Zachman acknowledged that each of the participants watched the same categories of information, presented in the columns of the matrix (Zachman, 2003).
Categories of information in the framework of the Enterprise Architecture:
- The data manipulated by an organization (what).
- Its functions and processes (how).
- Locations where the business (where) driving.
- Events that trigger business activities (when).
- People and organizations involved (who).
- Motivations and constraints which determine how the business behaves (why).
Terminology of enterprise architecture
A "business" is a business association consisting of a known group of business processes that interact. It can operate as an independent, autonomous entity, with this definition, there can be enterprises within enterprises. For example, a business unit within the business entity can be considered as a business in itself as they can operate independently. The company can also be seen as an "Extended Enterprise", meaning that the scope of the impact of an effort of enterprise architecture may also include correlations with external entities. For example, suppliers, business partners, and customers.
"Architecture" provides the underlying framework. The Framework defines and describes the required by the company so that you can achieve your goals and achieve your business vision platform. The framework can be defined as the set of principles, guidelines, policies, models, standards, and processes that, aligned with the requirements of the strategy and business information, this will be conducting the selection, creation and the implementation of the solutions that align with the future direction of the business.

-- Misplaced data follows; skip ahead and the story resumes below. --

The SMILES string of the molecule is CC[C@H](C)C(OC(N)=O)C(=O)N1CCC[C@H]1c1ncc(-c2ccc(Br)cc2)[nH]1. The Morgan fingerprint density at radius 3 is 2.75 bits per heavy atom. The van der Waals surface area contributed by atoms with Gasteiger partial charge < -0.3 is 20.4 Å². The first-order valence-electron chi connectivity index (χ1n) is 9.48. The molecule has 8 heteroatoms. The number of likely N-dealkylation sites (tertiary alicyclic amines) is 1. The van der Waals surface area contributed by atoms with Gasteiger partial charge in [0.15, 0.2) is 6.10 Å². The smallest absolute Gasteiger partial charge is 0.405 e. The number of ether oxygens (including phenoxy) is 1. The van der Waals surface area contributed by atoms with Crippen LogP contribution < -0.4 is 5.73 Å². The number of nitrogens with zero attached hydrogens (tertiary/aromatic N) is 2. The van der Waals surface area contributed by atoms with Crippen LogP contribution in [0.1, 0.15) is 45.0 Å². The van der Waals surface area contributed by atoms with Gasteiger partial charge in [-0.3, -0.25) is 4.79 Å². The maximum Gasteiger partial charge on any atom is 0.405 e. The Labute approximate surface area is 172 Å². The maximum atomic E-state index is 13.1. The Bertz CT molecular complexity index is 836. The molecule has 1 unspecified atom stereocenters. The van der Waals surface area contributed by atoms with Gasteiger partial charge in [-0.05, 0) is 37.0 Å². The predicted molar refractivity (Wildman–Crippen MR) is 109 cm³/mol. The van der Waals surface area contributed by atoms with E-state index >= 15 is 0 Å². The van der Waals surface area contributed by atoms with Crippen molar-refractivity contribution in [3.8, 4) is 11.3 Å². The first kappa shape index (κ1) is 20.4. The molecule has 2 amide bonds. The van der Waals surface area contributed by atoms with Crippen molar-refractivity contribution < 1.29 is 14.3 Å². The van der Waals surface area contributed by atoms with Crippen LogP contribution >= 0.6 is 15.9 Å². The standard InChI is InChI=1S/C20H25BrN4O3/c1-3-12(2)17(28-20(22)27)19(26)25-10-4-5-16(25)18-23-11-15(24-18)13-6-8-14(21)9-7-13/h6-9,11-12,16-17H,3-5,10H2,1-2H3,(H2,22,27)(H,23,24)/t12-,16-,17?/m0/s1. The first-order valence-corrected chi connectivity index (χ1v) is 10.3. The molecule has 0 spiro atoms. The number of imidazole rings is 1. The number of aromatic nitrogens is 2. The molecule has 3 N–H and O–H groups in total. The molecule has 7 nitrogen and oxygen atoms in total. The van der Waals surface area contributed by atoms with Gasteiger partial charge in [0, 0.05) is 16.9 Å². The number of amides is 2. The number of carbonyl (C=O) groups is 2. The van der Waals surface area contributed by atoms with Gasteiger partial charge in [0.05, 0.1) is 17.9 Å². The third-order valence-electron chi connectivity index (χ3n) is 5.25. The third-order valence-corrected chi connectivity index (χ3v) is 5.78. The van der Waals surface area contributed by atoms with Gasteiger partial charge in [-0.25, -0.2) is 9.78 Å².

The description of the rows is as follows:
Objective (Planner): Corresponds to an executive summary of a planner who wants an estimate of the size, cost and functionality of the system. Furthermore planner deals with the context of the company, its competitive environment, internal and external forces that affect their competitiveness, the positioning of its products and services, forcing him to specify its scope long term; this perspective covers the components of the strategic level
The business model (Owner): Displays all entities and business processes, and how they interact. Here the Owner relates, this is interested in operating the business, which requires modeling of the company through process models, workflow, and enterprise logistics, semantic models and business plans that allow you to control the operation of the company; This perspective focuses on the business process, which is largely the process level.